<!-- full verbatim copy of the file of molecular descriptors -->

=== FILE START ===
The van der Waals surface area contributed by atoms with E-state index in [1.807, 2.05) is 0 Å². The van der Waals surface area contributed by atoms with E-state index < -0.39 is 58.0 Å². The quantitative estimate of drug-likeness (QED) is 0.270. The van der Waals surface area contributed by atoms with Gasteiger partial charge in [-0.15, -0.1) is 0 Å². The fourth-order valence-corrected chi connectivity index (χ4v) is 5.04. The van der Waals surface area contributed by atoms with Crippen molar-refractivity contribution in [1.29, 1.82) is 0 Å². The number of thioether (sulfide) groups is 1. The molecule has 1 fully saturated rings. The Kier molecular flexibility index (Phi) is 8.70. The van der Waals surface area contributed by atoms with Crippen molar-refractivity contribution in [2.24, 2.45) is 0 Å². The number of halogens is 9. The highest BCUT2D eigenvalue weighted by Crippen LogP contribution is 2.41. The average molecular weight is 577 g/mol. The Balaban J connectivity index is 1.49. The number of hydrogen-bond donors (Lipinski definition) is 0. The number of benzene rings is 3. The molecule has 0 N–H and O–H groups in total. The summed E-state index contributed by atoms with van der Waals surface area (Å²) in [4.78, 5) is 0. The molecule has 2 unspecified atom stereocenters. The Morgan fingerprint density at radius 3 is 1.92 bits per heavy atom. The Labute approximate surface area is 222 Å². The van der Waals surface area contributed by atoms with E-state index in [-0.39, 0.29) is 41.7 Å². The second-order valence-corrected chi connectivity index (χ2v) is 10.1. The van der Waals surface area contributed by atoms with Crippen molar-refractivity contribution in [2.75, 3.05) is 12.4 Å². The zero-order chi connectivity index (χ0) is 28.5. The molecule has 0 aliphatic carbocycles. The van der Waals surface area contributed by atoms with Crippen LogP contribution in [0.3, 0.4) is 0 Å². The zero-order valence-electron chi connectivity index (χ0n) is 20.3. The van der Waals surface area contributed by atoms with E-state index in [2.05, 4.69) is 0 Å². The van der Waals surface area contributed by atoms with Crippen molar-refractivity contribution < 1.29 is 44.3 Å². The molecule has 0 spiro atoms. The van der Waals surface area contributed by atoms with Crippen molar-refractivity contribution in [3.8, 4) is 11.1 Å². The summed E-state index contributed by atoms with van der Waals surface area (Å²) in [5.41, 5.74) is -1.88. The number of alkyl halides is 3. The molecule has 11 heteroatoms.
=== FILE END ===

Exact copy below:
The van der Waals surface area contributed by atoms with E-state index in [1.807, 2.05) is 0 Å². The van der Waals surface area contributed by atoms with E-state index < -0.39 is 58.0 Å². The quantitative estimate of drug-likeness (QED) is 0.270. The van der Waals surface area contributed by atoms with Gasteiger partial charge in [-0.15, -0.1) is 0 Å². The fourth-order valence-corrected chi connectivity index (χ4v) is 5.04. The van der Waals surface area contributed by atoms with Crippen molar-refractivity contribution in [1.29, 1.82) is 0 Å². The number of thioether (sulfide) groups is 1. The molecule has 1 fully saturated rings. The Kier molecular flexibility index (Phi) is 8.70. The van der Waals surface area contributed by atoms with Crippen molar-refractivity contribution in [2.24, 2.45) is 0 Å². The number of halogens is 9. The highest BCUT2D eigenvalue weighted by Crippen LogP contribution is 2.41. The average molecular weight is 577 g/mol. The Balaban J connectivity index is 1.49. The number of hydrogen-bond donors (Lipinski definition) is 0. The number of benzene rings is 3. The molecule has 0 N–H and O–H groups in total. The summed E-state index contributed by atoms with van der Waals surface area (Å²) in [4.78, 5) is 0. The molecule has 2 unspecified atom stereocenters. The Morgan fingerprint density at radius 3 is 1.92 bits per heavy atom. The Labute approximate surface area is 222 Å². The van der Waals surface area contributed by atoms with E-state index in [-0.39, 0.29) is 41.7 Å². The second-order valence-corrected chi connectivity index (χ2v) is 10.1. The van der Waals surface area contributed by atoms with Crippen molar-refractivity contribution in [2.75, 3.05) is 12.4 Å². The zero-order chi connectivity index (χ0) is 28.5. The molecule has 0 aliphatic carbocycles. The van der Waals surface area contributed by atoms with Crippen LogP contribution in [0.3, 0.4) is 0 Å². The zero-order valence-electron chi connectivity index (χ0n) is 20.3. The van der Waals surface area contributed by atoms with E-state index in [2.05, 4.69) is 0 Å². The van der Waals surface area contributed by atoms with Crippen molar-refractivity contribution < 1.29 is 44.3 Å². The molecule has 0 spiro atoms. The van der Waals surface area contributed by atoms with Crippen molar-refractivity contribution in [3.8, 4) is 11.1 Å². The summed E-state index contributed by atoms with van der Waals surface area (Å²) in [5.41, 5.74) is -1.88. The number of alkyl halides is 3. The molecule has 11 heteroatoms.